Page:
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The Irish border has become the central sticking point in the EU-UK Brexit negotiations. For locals, the prospect of a hard border has brought memories of violence into sharper focus, Arthur Sullivan reports.
The light is declining on an October evening in Clogher, County Tyrone, six miles (10 kilometers) from the Irish-Northern Irish border on the northern side. From the dimly lit hallway of his elegant farmhouse, Jack Johnston points towards a hill across the valley.
"There was a British Army camp up there. See, the big shed in the trees," he says, pointing to an innocuous-looking farm building. "There was one occasion when gunfire from the camp hit this house. The IRA [the Provisional Irish Republican Army, an outlawed paramilitary group] ambushed the camp from the corner of that field down there and set up rocket launchers at the wee corner of that lane. Then of course the soldiers and the regiment in the camp started firing back at them and a few stray bullets came all the way up and banged off our walls."
Johnston, 73, has lived on this farm all his life. His memories of the "troubles," the 1969-1998 conflict in the region which claimed more than 3,500 lives, are clear.
Since the Good Friday Agreement of 1998, peace has held here. Stories about this once hostile region had largely disappeared from international news cycles, but the 2016 Brexit vote has brought it back into focus.
Depending on how the politics play out over the coming weeks, a hard border could return between Ireland and Northern Ireland — a future EU frontier. The stability of the peace process is part of the ongoing debate.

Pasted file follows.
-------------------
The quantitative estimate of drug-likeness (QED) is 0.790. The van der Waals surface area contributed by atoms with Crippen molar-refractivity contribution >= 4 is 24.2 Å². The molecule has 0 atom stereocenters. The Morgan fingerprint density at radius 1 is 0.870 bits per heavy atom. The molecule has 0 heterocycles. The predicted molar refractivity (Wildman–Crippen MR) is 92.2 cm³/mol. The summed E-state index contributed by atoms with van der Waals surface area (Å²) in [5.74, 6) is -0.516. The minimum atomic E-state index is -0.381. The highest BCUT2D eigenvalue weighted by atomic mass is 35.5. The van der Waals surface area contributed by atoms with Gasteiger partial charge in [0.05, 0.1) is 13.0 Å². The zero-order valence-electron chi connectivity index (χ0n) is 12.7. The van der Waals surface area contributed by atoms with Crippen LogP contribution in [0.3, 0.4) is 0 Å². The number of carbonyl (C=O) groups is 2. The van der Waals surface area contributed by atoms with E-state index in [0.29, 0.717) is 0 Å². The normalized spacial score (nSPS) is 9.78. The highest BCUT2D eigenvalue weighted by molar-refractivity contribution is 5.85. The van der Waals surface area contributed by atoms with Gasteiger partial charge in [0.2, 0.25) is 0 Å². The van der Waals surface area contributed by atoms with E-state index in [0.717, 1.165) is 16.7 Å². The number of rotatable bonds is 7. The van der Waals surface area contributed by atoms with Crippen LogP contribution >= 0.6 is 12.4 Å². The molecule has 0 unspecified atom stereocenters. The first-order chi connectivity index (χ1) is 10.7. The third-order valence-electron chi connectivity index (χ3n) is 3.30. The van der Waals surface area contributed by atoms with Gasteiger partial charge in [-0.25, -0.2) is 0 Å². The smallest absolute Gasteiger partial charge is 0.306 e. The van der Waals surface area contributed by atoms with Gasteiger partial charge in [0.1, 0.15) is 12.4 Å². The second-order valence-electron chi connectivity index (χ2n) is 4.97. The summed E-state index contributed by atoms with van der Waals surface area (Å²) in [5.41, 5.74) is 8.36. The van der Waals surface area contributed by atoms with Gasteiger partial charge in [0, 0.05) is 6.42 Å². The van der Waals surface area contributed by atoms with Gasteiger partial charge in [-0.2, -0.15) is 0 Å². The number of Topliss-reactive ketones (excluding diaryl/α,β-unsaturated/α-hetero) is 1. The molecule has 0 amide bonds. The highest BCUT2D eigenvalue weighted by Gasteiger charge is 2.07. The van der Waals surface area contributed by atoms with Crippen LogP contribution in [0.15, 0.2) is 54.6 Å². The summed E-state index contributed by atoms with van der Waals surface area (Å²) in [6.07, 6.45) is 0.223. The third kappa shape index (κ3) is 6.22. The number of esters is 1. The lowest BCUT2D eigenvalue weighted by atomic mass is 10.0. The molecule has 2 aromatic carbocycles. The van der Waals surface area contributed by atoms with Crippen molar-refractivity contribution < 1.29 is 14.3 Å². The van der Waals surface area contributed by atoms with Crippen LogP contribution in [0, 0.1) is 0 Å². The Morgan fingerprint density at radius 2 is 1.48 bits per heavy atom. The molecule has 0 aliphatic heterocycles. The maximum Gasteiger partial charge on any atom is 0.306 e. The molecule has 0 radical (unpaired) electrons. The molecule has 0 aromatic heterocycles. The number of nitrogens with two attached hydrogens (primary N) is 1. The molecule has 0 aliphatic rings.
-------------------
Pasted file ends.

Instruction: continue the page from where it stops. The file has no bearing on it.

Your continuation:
Johnson turns from his view across the valley. "We were living in a warzone, in a sense," he says, half surprised by the stark recollection of the world that once surrounded his idyllic home.
An elusive border
While peace has held, the politics are fraught. The past remains a source of great hurt and dispute. Arguments over flags and anthems often flare up. The Northern Irish Assembly, designed by the peace agreement to always be a joint constellation of Irish nationalists and British unionists, collapsed in January 2017. The region has been without a government since.
The Brexit vote contributed to its collapse and has polluted the politics here since. The EU, in support of the Irish government, insists that any final agreement must ensure no return to a hard border. However, the DUP — the most hardline unionist party — are committed Brexiteers.
The 310-mile border is like few others. Based on the ancient boundaries of six Irish counties, it runs in an erratic fashion as much along ditches, lanes, streams and fields as it does across main roads.
Its course is through predominantly rural terrain, and with more than 200 public roads that intersect it, it has significantly more official crossing points than exist on the EU's entire eastern frontier with the countries of Russia, Belarus, Ukraine and Moldova.
From the 1920s all the way up to 1993, customs checks were carried out on both sides of the border. Despite its elusive nature, it was more or less successfully sealed off by the British Army with the escalation of the "troubles" in the 1970s and throughout the 1980s.
At the height of the conflict an army presence of nearly 20,000 soldiers kept the multitude of crossing points under surveillance. Since the 1998 agreement, the border has all but disappeared.
Could customs posts become a target?